The Top 30+ Famous Coin Collectors

Coin Collecting is considered the world’s oldest and most rewarding hobby of them all. Read the article to discover some of the more notable coin collectors and their rare coin collections.

Coin Collecting is considered the world’s oldest and most rewarding hobby of them all. Read the article to discover some of the more notable coin collectors and their rare coin collections.

Coin Collecting is considered the world’s oldest and most rewarding hobby of them all. Coins tell the story of humanity from the beginning of early monetary systems to today’s economic structure.  Every coin has a story to tell, where you can hold history in your hands.

Rare coin collecting was originally known as the Hobby of Kings because many members of Royalty have engaged in this passion over many continents, spanning many decades. Rare Coins have been collected for centuries.  Coin collecting dates to ancient Rome from the 1st Century, and today the hobby has elevated to a science that is enjoyed worldwide.  There are many notable American collectors that have built historic U.S. coin collections since the opening of the U.S. Mint in 1792.

While it may have formerly been known as the “hobby of kings,” today, it has become the “king of hobbies.” In fact, due to a groundswell of new collectors in the past ten years, the U.S. Mint recently estimated the number of coin collectors in America alone to now be upwards of 140 million.

The rich and famous have always collected coins as part of their ancestry or for investment and pleasure in the joy of owning a rare coin that no one else has. As you’ll see in our list of famous coin collectors, coin collecting appeals to a variety of celebrities, from athletes and entertainers to notable historical figures and successful businessmen. The following are some of the more notable coin collectors and their rare coin collections.

In June 1838, the Mint Cabinet was begun by Adam Eckfeldt, the chief coiner at the U.S. Mint. He presented many valuable pieces which he had collected earlier. Working at the U.S. Mint since its beginnings in 1792, Eckfeldt was in the perfect position to be surrounded by the finest specimens of early coinage.

He began his personal collection early on and often spent money on coins from his own funds to acquire special coins for the Mint.  At the time it was a practice to keep on-hand representative samples of current and recent coinage, and these were incorporated as well. He would set aside the finest U.S. coins from each year, in hopes of someday establishing a conservatory of coins. Eckfeldt put aside his “master coins” which he struck with extra care using new dies and polished planchets.  He also put aside interesting foreign coins sent in to the mint as bullion. This collection was turned over to the Smithsonian between 1923 and 1928. Although there is no count of the objects sent over from the Mint, based on the 1914 Mint compilation, there were approximately 14,000 items.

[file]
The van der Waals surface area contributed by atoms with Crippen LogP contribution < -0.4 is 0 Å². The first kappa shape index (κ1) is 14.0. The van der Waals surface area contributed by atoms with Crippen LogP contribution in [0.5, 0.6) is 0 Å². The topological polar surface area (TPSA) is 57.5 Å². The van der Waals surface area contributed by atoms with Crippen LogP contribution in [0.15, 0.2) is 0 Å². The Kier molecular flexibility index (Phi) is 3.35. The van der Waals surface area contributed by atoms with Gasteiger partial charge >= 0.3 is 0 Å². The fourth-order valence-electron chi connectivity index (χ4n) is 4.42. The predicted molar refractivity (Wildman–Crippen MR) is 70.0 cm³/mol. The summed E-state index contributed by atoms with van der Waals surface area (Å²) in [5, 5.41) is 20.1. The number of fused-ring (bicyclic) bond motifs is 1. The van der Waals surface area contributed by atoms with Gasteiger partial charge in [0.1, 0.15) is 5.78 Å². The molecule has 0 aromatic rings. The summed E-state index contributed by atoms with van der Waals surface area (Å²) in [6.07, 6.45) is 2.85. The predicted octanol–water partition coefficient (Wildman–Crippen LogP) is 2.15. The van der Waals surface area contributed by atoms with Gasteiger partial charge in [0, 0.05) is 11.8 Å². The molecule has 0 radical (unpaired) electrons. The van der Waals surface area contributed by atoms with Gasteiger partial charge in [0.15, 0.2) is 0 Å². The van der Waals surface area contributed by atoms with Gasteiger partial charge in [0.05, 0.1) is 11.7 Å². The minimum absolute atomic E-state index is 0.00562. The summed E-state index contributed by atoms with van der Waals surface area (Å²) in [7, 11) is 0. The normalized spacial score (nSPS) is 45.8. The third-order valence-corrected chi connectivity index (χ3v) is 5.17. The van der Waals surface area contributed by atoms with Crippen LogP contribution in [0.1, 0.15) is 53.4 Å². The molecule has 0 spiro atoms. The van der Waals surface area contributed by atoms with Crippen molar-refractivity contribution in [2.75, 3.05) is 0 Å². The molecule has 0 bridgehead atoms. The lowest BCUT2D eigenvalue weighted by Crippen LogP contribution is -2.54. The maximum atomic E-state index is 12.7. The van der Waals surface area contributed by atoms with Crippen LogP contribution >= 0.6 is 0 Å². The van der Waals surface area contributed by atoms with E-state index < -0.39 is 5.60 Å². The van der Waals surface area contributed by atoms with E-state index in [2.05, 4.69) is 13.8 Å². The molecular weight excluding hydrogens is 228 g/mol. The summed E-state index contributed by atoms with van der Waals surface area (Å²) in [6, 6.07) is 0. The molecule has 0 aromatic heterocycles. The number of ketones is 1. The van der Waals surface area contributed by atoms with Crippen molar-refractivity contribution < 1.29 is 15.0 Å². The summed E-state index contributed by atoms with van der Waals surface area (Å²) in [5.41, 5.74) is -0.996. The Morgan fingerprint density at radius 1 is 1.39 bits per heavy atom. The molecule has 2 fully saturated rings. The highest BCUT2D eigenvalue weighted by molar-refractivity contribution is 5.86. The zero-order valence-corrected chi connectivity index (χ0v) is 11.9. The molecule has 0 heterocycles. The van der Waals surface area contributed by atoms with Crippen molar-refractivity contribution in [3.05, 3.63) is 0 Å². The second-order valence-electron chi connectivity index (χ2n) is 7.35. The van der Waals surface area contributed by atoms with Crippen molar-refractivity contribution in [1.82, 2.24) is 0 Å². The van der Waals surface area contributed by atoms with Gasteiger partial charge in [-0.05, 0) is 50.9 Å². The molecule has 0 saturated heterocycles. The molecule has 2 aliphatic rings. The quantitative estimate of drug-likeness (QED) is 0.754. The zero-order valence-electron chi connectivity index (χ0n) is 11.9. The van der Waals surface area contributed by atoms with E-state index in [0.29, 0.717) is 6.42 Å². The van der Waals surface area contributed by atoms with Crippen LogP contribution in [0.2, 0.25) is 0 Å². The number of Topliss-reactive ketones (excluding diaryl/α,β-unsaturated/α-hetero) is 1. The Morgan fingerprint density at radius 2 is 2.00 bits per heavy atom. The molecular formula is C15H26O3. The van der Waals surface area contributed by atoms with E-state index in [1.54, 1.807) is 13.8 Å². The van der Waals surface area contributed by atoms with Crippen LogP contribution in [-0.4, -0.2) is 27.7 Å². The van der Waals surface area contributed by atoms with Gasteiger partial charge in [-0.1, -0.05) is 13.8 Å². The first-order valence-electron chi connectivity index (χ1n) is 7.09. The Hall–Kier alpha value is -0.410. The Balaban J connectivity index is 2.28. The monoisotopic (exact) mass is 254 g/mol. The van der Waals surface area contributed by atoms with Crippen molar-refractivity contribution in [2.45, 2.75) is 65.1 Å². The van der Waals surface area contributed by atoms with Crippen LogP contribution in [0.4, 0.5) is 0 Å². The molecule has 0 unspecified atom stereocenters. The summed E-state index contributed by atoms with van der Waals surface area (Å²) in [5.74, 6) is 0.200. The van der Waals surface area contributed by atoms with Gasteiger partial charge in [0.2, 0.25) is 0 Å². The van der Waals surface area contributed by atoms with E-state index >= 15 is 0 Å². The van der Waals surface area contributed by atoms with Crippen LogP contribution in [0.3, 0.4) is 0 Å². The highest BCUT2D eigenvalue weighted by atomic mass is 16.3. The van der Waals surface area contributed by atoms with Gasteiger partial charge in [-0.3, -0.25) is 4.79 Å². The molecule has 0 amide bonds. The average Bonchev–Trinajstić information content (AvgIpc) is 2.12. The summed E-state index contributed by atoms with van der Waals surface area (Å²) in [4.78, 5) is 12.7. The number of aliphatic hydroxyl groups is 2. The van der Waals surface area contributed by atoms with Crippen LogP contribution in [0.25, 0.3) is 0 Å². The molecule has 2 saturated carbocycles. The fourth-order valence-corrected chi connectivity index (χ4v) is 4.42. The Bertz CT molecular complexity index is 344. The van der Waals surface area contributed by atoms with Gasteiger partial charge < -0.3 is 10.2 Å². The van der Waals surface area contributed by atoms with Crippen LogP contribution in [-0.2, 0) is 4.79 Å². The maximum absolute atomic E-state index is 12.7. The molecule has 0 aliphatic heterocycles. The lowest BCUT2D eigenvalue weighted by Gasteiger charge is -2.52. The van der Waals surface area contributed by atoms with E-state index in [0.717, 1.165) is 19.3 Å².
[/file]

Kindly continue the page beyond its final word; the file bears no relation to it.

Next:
The Smithsonian Collection, known as the National Numismatic Collection (NNC), is the national coin cabinet of the United States. The collection is part of the Smithsonian Institution’s National Museum of American History, located in Washington, D.C. The Smithsonian’s NNC is one of the largest numismatic collections in the world and the largest in North America, and includes approximately 1.6 million objects of numismatic value. The Smithsonian now houses nearly 20,000 United States coins, including Colonials, Territorial issues, patterns, and other Americana issues. The Smithsonian Collection also contains more than 460,000 world coins.

The majority of the collection comes from two sources. First was the U.S. Mint Cabinet Collection, which began in 1838 when Adam Eckfeldt, the Chief Coiner, turned over to the Philadelphia Mint the special coins that he and other coiners collected and had set aside over the years. The second major source was the fabulous Josiah Lilly collection of gold coins which was donated in 1968, thus requiring an act of Congress to allow the family to take millions of dollars in tax deductions!

Identifying the world’s first coin collector may not be a definitive task, but it is often believed that it was Caesar Augustus. Augustus, born Gaius Octavius on September 23, 63 BC, was the first Roman emperor ruling from 27 BC until his death in 14 AD. After his uncle, Julius Caesar was assassinated in 44 BC, Augustus was named his heir, inheriting Caesar’s name, estate, and the loyalty of his legions. 

The most prominent record of Augustus’s coin collecting comes from the Roman historian Suetonias, who wrote during the early Imperial era of the Roman empire. According to Suetonias, Augustus gave “coins of every device, including old pieces of the kings and foreign money” as gifts during the Roman festival of Saturnalia.

Josiah K. Lilly, Jr., a third-generation chief executive of the Eli Lilly Pharmaceutical Company, was a collector extraordinaire.  He was one of a kind, with the money to fulfill his collecting desires. His love for gold coins, postage stamps, early editions of English and American literature, antique American guns, military history, and uniforms, surely qualified him as “Mr. Collector” of the mid-20th century.